2018 will be a year to remember for Aleah Nickel. In the last month and a half the Swift Current native has won her first high school provincial title, a Saskatchewan Amateur Wrestling Association provincial championship, and most recently a national title and a Cadet Championship.
“I was super ecstatic,” said Nickel of winning Nationals in Edmonton on Saturday. “It felt amazing.”
“Well it is a pretty special occasion when that happens,” said her coach Curtis Biem, who noted that she was his first national champion in 18 years of coaching. “It is a big deal.”
And, the best is yet to come as her Cadet championship clinched a spot on Team Canada for the Pan Am Championships in Guatemala City, Guatemala in May and the World Championships in Zagreb, Croatia in July.
Saturday, the decorated wrestler won three straight matches to claim gold in the women’s 61 kilogram division. The Swift Current native won her opening match by fall after only 2:21 over Brooke Sacobie from Black Bears Wrestling Club. Nickel added a 15-2 victory by tech fall over the Junior Dinos’ Katherine Cullerton-Koval in the semi-final.
Nickel, representing the Swift Current Titans Wrestling Club, clinched the national title with an 8-3 decision over the Pacific Rim Wrestling Club’s Jade Trolland in the gold medal match.
“I kind of started off the match a little bit slow and tried to feel out what she was like. I wrestled her last year in my bronze medal match in Cadets, so I knew she was coming back hard and I just wanted to see how she improved and wanted to be ready for anything and went from there. I quickly figured out what I was able to do and just worked on that.”
Biem said that Nickel was considered a favorite heading into the event, which may have added some pressure. “She wasn’t quite wrestling the way she normally does. I kind of talk about her being a predator out there usually, but this time she was a little bit more I guess careful and very much thinking things through and wrestling out of safe positions. It was pretty impressive for her to come out with that victory.”
Nickel’s work was far from done though as she took part in the Cadet team trials on Sunday. She rematched with Trolland and won a 3-0 decision. She met the Vipers Wrestling Club’s Savana Pinsent in the semi-final and won 10-4. Nickel took on Ontario’s Kiera Kuebeck in the championship match and won a 2-1 decision.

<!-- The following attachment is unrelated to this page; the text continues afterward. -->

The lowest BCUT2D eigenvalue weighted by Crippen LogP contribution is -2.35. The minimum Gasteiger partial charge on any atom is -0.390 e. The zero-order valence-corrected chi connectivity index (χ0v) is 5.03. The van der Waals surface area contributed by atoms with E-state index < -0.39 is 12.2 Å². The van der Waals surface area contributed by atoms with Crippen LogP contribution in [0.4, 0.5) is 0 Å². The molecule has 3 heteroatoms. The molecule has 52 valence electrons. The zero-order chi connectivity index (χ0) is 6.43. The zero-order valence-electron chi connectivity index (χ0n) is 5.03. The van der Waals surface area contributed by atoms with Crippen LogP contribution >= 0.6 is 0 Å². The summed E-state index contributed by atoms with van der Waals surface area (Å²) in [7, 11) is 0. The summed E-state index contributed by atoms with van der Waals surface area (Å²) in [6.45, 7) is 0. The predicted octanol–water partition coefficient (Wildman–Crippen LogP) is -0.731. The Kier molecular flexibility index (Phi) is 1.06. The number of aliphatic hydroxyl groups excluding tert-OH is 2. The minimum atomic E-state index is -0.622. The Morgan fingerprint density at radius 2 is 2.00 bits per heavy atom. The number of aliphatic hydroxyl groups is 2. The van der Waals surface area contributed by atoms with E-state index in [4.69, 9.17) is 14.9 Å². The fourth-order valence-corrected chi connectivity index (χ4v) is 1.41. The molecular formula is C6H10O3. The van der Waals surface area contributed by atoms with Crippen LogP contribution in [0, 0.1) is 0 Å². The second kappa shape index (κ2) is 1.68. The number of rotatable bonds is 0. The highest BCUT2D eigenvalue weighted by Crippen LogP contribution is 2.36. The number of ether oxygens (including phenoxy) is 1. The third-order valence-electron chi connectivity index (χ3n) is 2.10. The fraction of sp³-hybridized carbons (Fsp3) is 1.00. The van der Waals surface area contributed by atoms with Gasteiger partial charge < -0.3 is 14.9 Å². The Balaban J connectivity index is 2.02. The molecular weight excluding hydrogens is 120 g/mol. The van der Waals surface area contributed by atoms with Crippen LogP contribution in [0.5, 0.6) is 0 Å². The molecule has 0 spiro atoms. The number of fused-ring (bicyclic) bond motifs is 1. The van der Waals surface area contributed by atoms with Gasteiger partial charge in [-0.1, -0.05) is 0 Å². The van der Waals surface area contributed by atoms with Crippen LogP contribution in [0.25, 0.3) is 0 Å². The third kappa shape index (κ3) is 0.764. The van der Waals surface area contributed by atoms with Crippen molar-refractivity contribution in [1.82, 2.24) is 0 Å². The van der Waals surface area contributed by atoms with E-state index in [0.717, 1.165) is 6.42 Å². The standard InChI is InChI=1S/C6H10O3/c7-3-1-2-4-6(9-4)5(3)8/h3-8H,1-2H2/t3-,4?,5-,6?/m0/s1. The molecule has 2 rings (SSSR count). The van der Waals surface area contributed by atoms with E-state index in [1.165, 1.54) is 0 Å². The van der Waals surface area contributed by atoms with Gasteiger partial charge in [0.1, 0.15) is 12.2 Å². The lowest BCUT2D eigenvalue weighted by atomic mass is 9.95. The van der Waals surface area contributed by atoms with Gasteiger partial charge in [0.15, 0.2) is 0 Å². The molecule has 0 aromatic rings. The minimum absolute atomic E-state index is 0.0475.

The Titans had three other wrestlers in action at Nationals, which were held in the University of Alberta Butterdome.
Sebastien Marchand was in U19 Men’s 71 KG action on Friday. He had a bye in the first round and then won by fall in 23 seconds over Olympia WC’s Jamal Addo. He lost 11-0 to Edmonton’s Magnus McCrackin in his next match. Marchand then lost by fall in 1:02 to the Cochrane Cowboys’ Hunter Smith to end his day. Luke Nelson wrestled in the U17 65 KG championship on Friday. He had a bye to start and then lost a 6-1 decision to Balkaran Mea of Akhara of Champions. He dropped his second match 10-0 by tech fall to Edmonton’s Declan Cayanga.
Elijah Harden took part in the U17 Men’s 71 KG Division on Friday. He won his opener by fall in 47 seconds over Edmonton’s Zachary Zalasky. He lost his next match to Guru Gobind Singh Wrestling Club’s Jeevan Gill. Harden was eliminated in a 21-14 decision to Edmonton’s Aidan Clark.
Marchand was back in action on Sunday and placed sixth in the U19 71KG Greco Championships. He opened the day with an 8-0 tech fall win over Wetaskiwin’s Kjel Gusdal. He added a 10-2 fall victory over Schewa Wrestling Club’s John Moncrief. Marchand lost to the eventual gold medalist, Gorilla Factory Wrestling Club’s August Bayliss, by fall in 1:51. He took on Moncrieff again, but lost 8-0. Nelson and Harden were both making their debut at Nationals, while Marchand was making his second appearance.
“Next year I would expect all three of those guys to go back in having a better idea of what they are getting into,” said Biem. “Hopefully over the course of the summer and next season they can start building toward having that as a goal to do well, maybe even medal. They have the talent, but there is other people out there and other guys have been coached. It is tough at Nationals every year, but they have national caliber talent. On any given day they might medal next year.”